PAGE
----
When Commons Machinery started, one of the organizations or groups that we reached out to was a W3C community group called ODRL. ODRL stands for Open Digital Rights Language, and is managed by a very enthusiastic fellow called Renato Iannella. The idea of ODRL is to create a general purpose language and a model to express rights digitally using machine readable and machine understandable formatting. An example of when you might use ODRL: John gives permission to Liza play an .mp3 ten times, after which the permission is no longer valid. We can then build this into the software we are using so that it can interpret this permission and ensure that Liza plays this .mp3 only ten times, after which she isn’t able to play it any more. This can be used as Digital Rights Management (DRM), which is not something Commons Machinery likes, but is something that some users of ODRL might be looking for. However, you can also use it for more circumstances more similar to what we are working on, for example: John gives everyone in the world permission to reuse his work, to copy it, to display it, and to use it in other contexts as long as the users give him credit (an attribution requirement) — essentially a creative commons attribution license. You can express this whole range of anything from DRM to non-DRM with ODRL.
In order to be so all-purpose, ODRL makes a number of assumptions about the environments it will be used in. That lets us know already that ODRL is mostly designed to be used within particular domains in business-to-business transactions, between softwares from the same vendor, or between vendors that are collaborating in some way. It’s only when you have an understanding or control in some way of both recipients and senders of the ODRL permissions that you can really make use of it.
Let’s take the example from before: John gives Liza permission to play an .mp3 ten times. One of the questions you can ask yourself is: So which .mp3? That’s something we encountered in our work previously; that in order to identify the work that you’re referring to in many situations you need an identifier (an identifier for digital work is the equivalent of ISBN for a book or ISSN for a journal).
There are a number of different identifiers, and for essentially any domain there is someone who is managing the registry of identifiers. ODRL requires that every asset is marked with an identifier, but it never specifies which, leaving that to the implementation. You need to determine for your particular ODRL implementation which identifier you are going to use for the works you are referring to. Are you going to use something like ISBN expressed as a URI or are you going to use something else? ODRL code doesn’t specify, so you need to invent this yourself.
Second challenge is: Who are John and Liza? If you are talking about permissions that John gives to Liza there should be some way of identifying who these people are, and so we need unique identifiers not only for the works but also for the people involved in this transaction. It could also be a company that gives or receives permission, and so a company would need a unique identifier as well. ODRL simply says that we need identifiers for people or organizations, but it doesn’t say what they should look like, who will be managing them, or what particular identifiers we might need.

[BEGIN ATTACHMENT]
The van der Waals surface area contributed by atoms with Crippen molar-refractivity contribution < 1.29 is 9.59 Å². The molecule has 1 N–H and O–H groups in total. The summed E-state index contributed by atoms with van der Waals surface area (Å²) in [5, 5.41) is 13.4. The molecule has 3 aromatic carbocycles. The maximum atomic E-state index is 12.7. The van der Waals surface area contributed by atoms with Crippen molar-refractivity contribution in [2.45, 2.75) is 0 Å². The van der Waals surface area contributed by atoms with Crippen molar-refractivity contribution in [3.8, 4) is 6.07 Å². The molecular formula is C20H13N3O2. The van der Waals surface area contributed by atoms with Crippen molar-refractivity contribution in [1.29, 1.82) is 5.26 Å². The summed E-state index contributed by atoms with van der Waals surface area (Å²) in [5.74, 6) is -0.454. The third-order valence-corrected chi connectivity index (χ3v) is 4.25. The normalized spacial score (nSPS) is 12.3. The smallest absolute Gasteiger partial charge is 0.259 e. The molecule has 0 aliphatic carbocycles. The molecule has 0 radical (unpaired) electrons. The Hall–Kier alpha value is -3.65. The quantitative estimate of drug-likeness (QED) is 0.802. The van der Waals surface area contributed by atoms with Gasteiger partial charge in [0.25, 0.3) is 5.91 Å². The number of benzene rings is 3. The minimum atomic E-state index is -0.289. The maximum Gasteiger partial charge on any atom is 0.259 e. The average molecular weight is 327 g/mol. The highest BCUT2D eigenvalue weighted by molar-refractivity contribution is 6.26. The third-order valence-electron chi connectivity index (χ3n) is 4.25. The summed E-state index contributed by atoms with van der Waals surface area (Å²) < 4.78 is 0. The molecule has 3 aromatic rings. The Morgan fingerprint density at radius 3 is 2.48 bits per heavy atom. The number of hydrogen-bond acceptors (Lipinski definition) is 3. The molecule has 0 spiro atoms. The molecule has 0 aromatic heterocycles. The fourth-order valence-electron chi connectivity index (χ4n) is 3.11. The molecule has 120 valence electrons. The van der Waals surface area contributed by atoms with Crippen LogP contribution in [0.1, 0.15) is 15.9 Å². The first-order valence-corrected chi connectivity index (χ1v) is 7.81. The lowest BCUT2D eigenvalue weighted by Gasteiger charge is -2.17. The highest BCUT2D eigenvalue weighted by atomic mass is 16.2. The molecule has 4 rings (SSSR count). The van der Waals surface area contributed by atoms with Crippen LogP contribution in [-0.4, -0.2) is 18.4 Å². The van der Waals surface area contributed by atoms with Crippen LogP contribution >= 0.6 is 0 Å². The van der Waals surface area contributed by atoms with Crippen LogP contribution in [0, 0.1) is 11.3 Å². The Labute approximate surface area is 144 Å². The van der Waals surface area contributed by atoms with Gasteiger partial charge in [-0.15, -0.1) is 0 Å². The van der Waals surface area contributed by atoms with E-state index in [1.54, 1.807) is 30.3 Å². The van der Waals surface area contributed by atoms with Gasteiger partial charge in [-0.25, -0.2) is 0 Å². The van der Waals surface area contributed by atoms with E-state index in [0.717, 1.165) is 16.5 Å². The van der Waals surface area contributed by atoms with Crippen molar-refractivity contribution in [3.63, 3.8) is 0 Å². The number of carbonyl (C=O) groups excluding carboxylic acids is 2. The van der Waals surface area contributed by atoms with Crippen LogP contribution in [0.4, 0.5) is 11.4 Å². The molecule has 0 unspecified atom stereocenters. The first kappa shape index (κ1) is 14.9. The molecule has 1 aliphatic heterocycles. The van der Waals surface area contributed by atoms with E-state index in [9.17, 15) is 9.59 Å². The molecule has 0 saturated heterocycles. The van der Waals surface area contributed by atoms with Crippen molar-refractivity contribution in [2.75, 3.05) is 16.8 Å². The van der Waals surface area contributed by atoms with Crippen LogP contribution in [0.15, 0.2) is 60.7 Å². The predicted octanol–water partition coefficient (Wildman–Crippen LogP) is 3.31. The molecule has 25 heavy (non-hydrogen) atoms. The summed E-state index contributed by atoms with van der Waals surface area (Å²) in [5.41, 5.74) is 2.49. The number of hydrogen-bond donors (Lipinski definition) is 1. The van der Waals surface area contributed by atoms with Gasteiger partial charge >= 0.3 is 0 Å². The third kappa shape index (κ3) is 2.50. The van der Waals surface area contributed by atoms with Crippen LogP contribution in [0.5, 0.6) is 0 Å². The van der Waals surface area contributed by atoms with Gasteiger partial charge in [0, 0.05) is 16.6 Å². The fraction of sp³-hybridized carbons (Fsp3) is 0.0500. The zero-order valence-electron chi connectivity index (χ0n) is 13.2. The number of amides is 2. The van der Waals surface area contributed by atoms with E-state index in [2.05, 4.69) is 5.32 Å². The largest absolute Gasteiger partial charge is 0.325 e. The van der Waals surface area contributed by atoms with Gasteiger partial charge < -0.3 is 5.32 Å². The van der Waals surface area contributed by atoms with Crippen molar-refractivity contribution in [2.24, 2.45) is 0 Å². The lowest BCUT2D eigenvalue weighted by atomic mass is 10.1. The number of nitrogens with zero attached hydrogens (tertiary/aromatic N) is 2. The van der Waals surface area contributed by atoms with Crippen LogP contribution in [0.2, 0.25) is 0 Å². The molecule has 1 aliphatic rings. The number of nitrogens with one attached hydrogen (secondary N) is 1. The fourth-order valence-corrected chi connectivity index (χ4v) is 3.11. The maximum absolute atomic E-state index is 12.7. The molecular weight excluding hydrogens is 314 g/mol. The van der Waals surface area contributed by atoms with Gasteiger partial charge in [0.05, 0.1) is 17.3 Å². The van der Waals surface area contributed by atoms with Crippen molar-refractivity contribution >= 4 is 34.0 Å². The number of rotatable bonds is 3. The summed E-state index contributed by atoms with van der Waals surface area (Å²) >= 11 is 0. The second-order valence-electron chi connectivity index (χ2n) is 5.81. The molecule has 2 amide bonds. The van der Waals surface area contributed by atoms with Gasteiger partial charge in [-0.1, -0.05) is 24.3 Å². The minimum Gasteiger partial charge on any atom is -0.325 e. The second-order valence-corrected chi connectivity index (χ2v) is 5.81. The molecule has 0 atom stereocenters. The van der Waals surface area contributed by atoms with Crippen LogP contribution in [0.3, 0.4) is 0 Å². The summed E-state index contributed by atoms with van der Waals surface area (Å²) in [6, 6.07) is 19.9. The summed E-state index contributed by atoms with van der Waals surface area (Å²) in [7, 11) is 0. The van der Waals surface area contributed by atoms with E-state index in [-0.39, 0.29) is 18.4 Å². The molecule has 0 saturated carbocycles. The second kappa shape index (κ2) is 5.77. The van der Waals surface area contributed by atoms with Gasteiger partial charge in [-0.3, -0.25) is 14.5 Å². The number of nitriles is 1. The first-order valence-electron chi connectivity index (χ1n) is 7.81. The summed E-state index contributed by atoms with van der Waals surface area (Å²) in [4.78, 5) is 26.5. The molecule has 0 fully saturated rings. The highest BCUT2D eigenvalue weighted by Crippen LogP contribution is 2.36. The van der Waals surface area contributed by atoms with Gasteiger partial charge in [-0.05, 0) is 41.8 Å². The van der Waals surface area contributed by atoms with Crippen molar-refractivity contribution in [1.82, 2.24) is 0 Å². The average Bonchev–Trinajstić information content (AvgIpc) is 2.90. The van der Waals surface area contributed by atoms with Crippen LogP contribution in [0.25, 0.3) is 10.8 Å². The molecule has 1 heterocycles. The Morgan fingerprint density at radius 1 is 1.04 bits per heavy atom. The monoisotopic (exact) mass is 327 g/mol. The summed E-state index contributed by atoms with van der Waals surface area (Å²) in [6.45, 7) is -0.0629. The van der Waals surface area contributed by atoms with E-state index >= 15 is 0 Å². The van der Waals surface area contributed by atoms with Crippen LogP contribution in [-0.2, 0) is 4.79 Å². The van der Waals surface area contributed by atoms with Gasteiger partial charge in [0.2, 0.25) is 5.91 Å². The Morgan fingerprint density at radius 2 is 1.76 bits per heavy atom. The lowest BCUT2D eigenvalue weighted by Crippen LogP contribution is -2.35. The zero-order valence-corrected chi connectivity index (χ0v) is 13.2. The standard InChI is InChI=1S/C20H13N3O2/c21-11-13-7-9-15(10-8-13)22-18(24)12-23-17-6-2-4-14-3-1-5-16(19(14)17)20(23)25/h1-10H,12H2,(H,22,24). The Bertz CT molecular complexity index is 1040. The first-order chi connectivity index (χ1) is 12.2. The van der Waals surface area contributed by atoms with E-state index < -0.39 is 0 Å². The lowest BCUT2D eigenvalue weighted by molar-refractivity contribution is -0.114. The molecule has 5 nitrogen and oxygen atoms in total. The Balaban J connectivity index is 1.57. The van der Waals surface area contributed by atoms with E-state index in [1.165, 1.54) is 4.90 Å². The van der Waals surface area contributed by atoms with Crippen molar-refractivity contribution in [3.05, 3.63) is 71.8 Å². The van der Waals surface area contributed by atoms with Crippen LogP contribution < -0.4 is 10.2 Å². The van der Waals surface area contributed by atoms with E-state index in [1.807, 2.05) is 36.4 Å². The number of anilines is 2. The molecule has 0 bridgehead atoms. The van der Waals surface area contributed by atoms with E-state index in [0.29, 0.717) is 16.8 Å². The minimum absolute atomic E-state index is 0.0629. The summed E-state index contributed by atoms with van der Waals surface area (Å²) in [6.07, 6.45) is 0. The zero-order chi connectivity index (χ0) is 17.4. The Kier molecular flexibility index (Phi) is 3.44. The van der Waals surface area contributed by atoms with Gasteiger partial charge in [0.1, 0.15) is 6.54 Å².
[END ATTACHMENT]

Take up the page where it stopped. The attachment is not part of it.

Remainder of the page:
If you are going to make use of ODRL, you really need to have some control over both the sender and receiver, or at least some understanding with both the sender and receiver about which particular identifier you’re going to use for people or organizations. ODRL is a relatively simple standard. They have kept it lean and clean and a lot of things are built into the core vocabulary of ODRL. This means that a lot of the permissions you are able to give people — like ‘play’ and ‘use’ — are defined, and they have a meaning already in the ODRL standard while other permissions do not. So there could be permissions that are relevant for some industries, but which are not part of the ODRL standard. The IPTC are building on the ODRL standard for one of their standards, but they are extending it and changing the meaning of some of the terms while introducing other terms that make sense for their industry. This is the way that ODRL is supposed to function, but it introduces complexity: if you want to understand what an ODRL policy means then not only do you need the identifiers but you also need to have an understanding of whether you are talking about ODRL core vocabulary or if you are talking about an ODRL extension, and extensions can be anything. There’s no limit to the number of extensions, and it’s up to each particular implementation to deal with this. Whew!
In our work at Commons Machinery, I originally felt that ODRL could be useful if we could get people to use that as a way to express Creative Commons licenses in a machine readable way. Then, as time went on, I realized that we don’t have an issue with permission: our focus is attribution. Permission is something we might get to eventually, but it’s not critical to what we are thinking about right now. We are thinking about how to make it possible to relate a work to its context, not who is or is not allowed to use it. That’s part of the contextual information, but it’s far from the most critical information that we need to convey. We decided to put our work with ODRL on hold indefinitely, until we feel that there’s an actual need to investigate further and to look deeper at the subject of right management. Once we can find support for a use case where this is relevant, we’ll definitely get back to ODRL again.